3. Recognize and Reward Performance Publicly and Frequently
In high-performance management, it’s important that recognition of high-performance achievements is done both publicly as well as in private one-to-one sessions. Public recognition not only serves as a reward in itself but also works as an external motivator to other members of the team.
Examples of High-Performance Management
Accenture got rid of 90% of its prior working practices to embrace high-performance management.
They were able to revolutionize their business practices and improve results across the board by using a more fluid performance management process.
This process included providing employees with ongoing, regular feedback and a sharper focus on continuous employee development.
Adobe were able to improve their results by dispensing with an archaic, stack-ranking system and annual performance reviews, and replacing them with a regular check-in system. With this system, managers and workers would regularly discuss ongoing performance and how to meet targets.
Similar to Adobe, Microsoft has also transitioned from stack-ranking and annual/bi-annual reviews to a more frequent, ongoing process of reviewing performance feedback.
Employees were said to embrace the change as being better for their mental well-being and that the new processes were better suited to enabling them to improve their performance.
How to Establish High-Performance Management
1. Evaluate the Current Company Performance
You can’t get to where you’re going without first knowing where you are.
Prior to introducing a high-performance management system to your business, you must understand how the business is currently performing.
Once this information is available, you’re then able to make informed decisions about what investments to make, how to delegate new responsibilities, and how to provision resources optimally.
2. Choose an Evaluation Method
Performance management systems come in a number of different guises including:
Management by Objective (MBO)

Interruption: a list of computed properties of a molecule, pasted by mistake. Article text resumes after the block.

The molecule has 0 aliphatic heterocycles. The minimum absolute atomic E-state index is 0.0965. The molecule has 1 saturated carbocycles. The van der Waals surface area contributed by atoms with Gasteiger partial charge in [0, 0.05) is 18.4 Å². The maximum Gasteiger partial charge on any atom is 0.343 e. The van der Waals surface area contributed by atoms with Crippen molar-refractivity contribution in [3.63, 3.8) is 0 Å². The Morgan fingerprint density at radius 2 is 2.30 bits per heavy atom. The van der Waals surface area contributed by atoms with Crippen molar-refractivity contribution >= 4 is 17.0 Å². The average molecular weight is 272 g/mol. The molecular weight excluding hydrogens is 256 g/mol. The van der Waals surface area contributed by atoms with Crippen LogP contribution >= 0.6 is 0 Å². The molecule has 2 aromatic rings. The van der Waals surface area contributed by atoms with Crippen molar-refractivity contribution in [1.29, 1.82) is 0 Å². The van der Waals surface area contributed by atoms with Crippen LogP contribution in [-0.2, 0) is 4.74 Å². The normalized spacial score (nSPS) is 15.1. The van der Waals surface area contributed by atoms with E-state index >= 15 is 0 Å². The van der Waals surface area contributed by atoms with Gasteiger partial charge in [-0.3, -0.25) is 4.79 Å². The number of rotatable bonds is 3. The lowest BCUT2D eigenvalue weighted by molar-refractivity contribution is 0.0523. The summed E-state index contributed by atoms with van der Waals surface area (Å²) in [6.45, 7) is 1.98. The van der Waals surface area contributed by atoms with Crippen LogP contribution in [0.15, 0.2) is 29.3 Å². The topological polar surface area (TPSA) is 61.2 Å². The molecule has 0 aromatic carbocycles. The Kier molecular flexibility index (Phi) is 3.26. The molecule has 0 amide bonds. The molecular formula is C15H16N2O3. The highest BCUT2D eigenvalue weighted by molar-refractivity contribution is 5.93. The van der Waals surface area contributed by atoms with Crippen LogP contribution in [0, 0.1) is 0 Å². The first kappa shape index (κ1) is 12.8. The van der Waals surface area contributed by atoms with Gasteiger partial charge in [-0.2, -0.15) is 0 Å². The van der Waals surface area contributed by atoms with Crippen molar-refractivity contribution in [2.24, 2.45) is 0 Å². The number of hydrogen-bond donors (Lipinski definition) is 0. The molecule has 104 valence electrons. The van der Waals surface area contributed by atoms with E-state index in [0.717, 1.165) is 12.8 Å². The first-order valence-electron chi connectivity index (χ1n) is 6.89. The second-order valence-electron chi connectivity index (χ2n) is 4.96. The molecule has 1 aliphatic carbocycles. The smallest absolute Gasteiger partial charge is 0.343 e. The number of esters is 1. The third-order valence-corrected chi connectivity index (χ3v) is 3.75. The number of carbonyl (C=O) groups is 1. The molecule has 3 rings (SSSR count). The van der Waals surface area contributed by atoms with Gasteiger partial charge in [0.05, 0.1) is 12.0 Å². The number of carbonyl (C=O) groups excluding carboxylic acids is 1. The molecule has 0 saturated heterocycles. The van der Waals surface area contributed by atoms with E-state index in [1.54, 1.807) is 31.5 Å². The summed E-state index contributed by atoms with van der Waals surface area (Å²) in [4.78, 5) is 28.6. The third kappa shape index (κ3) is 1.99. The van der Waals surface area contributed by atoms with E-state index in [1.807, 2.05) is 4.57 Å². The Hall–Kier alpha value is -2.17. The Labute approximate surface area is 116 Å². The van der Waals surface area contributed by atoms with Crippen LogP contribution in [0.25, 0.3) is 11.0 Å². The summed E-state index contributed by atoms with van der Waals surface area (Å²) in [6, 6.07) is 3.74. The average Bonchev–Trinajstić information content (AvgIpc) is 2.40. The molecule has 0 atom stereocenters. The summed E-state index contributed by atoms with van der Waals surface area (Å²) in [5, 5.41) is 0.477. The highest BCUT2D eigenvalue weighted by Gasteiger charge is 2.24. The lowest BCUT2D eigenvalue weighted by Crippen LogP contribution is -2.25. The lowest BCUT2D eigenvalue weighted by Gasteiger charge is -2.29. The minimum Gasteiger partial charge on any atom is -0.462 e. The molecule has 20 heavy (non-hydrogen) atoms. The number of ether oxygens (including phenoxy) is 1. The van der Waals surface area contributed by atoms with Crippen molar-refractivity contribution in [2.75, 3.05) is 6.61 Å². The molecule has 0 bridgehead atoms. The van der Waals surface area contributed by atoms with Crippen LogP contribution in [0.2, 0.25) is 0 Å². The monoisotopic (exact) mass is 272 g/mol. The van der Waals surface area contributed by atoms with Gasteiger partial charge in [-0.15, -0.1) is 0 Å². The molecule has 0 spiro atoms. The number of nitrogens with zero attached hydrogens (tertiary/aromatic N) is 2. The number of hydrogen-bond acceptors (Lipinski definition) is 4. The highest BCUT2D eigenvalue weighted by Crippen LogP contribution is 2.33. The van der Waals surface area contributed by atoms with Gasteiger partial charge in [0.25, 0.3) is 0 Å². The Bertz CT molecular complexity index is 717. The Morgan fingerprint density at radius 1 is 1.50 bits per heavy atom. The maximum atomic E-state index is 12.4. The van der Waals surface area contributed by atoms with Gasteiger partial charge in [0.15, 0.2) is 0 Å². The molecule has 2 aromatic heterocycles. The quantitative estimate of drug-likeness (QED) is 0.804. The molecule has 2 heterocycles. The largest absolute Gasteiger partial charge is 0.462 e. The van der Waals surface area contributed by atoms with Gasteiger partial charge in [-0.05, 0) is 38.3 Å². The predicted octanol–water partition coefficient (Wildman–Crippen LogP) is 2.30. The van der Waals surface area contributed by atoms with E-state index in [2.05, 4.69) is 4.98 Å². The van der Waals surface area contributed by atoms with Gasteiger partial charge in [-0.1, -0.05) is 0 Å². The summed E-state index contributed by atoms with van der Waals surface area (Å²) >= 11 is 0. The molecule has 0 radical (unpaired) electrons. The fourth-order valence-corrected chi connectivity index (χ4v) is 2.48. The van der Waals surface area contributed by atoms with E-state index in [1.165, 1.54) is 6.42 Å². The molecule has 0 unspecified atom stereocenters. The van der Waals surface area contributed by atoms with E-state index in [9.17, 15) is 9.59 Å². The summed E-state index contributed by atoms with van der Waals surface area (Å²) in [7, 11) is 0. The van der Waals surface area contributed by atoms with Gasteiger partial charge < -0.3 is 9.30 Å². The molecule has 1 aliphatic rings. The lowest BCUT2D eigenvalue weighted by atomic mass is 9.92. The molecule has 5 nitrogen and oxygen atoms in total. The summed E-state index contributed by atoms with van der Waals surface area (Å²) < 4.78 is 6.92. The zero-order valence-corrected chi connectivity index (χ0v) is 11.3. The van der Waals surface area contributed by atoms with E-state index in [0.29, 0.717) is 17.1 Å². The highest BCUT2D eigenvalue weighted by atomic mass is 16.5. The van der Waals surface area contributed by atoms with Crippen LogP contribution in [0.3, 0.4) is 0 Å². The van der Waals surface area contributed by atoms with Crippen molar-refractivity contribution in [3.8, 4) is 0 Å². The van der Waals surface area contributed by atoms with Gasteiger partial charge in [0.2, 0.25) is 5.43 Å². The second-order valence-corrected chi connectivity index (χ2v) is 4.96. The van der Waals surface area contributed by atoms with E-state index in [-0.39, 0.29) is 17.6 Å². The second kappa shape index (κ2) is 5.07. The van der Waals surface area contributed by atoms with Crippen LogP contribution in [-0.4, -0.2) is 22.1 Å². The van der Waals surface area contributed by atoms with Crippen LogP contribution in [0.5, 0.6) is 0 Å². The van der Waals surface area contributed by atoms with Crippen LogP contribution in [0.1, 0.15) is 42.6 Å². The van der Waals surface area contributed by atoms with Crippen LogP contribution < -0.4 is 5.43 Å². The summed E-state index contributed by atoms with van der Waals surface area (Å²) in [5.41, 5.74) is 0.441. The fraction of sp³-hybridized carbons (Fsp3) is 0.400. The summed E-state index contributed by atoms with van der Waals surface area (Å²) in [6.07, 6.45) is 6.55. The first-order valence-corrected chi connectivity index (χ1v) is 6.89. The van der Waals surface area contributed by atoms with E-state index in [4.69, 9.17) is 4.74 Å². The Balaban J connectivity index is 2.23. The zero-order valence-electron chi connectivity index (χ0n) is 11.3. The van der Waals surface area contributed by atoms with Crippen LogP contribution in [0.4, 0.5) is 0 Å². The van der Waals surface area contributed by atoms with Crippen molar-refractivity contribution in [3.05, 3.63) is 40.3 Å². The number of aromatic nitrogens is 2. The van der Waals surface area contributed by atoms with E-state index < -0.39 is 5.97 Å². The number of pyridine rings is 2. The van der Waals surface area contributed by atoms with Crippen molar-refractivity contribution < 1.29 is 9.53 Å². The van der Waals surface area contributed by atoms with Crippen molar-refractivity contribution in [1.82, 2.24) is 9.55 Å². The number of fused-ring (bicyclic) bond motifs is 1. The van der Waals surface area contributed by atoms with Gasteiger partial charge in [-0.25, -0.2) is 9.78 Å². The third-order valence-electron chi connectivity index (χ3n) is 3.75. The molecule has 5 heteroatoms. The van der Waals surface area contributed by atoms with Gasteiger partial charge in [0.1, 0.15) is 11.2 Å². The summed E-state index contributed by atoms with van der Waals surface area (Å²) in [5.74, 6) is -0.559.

In this method, success or failure is based on agreed objectives and outcomes. For instance:
- Increase revenue by 15% in Q3
- Generate 500 new MQLs per month
- Increase employee retention by 20%
- Decrease client onboarding time by 50%
This involves ascertaining employee performance and behavior through a pre-determined checklist of questions that will be asked of key stakeholders to which they respond with a “yes” or a “no.”
- The employee is punctual
- The employee is courteous and helpful to his/her team members
- The employee is engaged in his/her work
- The employee is reliable
Alternatively, a performance review checklist can use an aggregated scale, like a Likert scale:
E.g. On a scale of one to ten, please rate [employee’s] proficiency in leadership:
- Handles conflict in an appropriate manner
- Is an adept problem solver
3. Set Performance Expectations
As we touched upon before, it’s vital that employees have a clear understanding of what’s expected of them and how they’re supposed to go about achieving these objectives.
By having clearly defined outcomes as targets, workers know what is expected of them. This will negate any underperformance brought about by ambiguity or confusion around their responsibilities.
4. Incorporate Professional Development and Training
Ongoing training and professional development is a key element of high-performance management.
Employees can’t be expected to work this stuff out for themselves. It’s down to you to develop a robust, carefully laid-out development plan for each of your workers that meets each of their individual needs for progression.
5. Recalibrate Performance Expectations for the Next Year
Your performance management processes should evolve and develop just as you want your workers to evolve and develop as a result of its introduction.
Incorporate any changes in overall business targets into your process and correlate them to each path of individual performance improvement.
High-performance management is increasingly relevant to more and more businesses as they seek to gain a competitive edge over the competition.
They work to benefit the business by increasing employee satisfaction as well as providing additional incentives for improved performance.